Section 35

How to Design Programs: An Introduction to Programming and Computing

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How to Design Programs: An Introduction to Computing and Programming [Go to first , previous , next page; contents ; index ] Section 35 Assignment to Variables A set! -expression, also known as an ASSIGNMENT, has the following shape: (set! var exp) It consists of a variable, the LEFT-HAND SIDE, and an expression, called RIGHT-HAND SIDE. The left- hand side of a set! -expression is a fixed variable. In this book, we only use variables that are define d, either at the top-level or in a local -expression. A set! -expression may occur wherever an expression is legal. The value of a set! -expression is always the same and is moreover invisible. It is therefore irrelevant. What matters about a set! -expression, instead, is the effect of its evaluation. Specifically, for the first step of the evaluation of a set! -expression, we determine the value of exp . Let's say this value is V . For the second step, we change the definition of var to (define var V) The EFFECT of this second step is that from this point on, all references to var in an evaluation replace var by V . 68 Its former value is lost. Understanding the true nature of assignments is difficult. We therefore first consider a simple though useless example. 35.1 Simple Assignments at Work Consider the following definition and expression: (define x 3) (local ((define z (set! x (+ x 2)))) x) file:///C|/Documents%20and%20Settings/Linda%20Graue. ..How%20to%20Design%20Programs/curriculum-Z-H-44.html (1 of 13) [2/5/2008 4:56:51 PM]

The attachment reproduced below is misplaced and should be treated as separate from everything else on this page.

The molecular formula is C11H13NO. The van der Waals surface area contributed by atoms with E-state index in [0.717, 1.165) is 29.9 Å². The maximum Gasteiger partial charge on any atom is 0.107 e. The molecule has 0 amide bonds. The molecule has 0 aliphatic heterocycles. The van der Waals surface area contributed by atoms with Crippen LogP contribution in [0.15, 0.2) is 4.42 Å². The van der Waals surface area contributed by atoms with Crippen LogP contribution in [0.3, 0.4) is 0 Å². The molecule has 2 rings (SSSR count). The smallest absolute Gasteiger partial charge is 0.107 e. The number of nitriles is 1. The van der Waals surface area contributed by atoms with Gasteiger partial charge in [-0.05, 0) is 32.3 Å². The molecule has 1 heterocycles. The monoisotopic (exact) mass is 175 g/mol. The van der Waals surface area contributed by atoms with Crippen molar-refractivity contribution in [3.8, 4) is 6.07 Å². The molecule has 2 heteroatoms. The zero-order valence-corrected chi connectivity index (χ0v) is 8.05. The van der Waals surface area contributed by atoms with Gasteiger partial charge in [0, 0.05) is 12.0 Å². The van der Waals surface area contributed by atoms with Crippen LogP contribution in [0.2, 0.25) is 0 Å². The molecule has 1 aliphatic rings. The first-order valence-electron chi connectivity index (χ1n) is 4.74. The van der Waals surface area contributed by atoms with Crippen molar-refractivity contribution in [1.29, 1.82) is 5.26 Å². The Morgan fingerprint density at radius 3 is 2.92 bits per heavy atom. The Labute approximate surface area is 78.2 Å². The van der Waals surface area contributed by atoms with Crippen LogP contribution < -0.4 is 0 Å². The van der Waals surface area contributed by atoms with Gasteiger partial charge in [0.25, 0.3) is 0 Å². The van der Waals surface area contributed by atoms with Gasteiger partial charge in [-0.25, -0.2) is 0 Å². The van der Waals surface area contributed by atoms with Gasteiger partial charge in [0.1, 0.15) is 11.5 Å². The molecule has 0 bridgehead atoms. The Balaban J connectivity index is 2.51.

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How to Design Programs: An Introduction to Computing and Programming The definition says that x stands for 3 . The local -expression introduces a definition for z . Its body is x so, in the past, the value of this local -expression would have been 3 (if anything). Now, with set! in the language, this is no longer true. To understand what happens, we must rewrite the program step by step until we have a final answer. The first step in the evaluation lifts the local definition: (define x 3) (define z (set! x (+ x 2))) x Next we must determine the value of (set! x (+ x 2)) . According to the general explanation of set! , this requires the evaluation of the right-hand side of the assignment: (define x 3) (define z (set! x 5)) x That value is 5 because the current value of x is 3 . Finally, the general explanation says that the effect of the set! expression is to change the value that the left-hand side variable represents. In our example this means that from now on, x is no longer 3 but 5 . The best way to express this change is to modify the definition of x for the next step: (define x 5) (define z (void)) x The value of set! is (void) , the invisible value. By replacing the set! -expression with the invisible value, we indicate that its evaluation is finished. At this point, it is easy to see that the result is
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This test prep was uploaded on 02/06/2008 for the course CS 1102 taught by Professor Fisler during the Fall '07 term at WPI.

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Section 35 - How to Design Programs An Introduction to...

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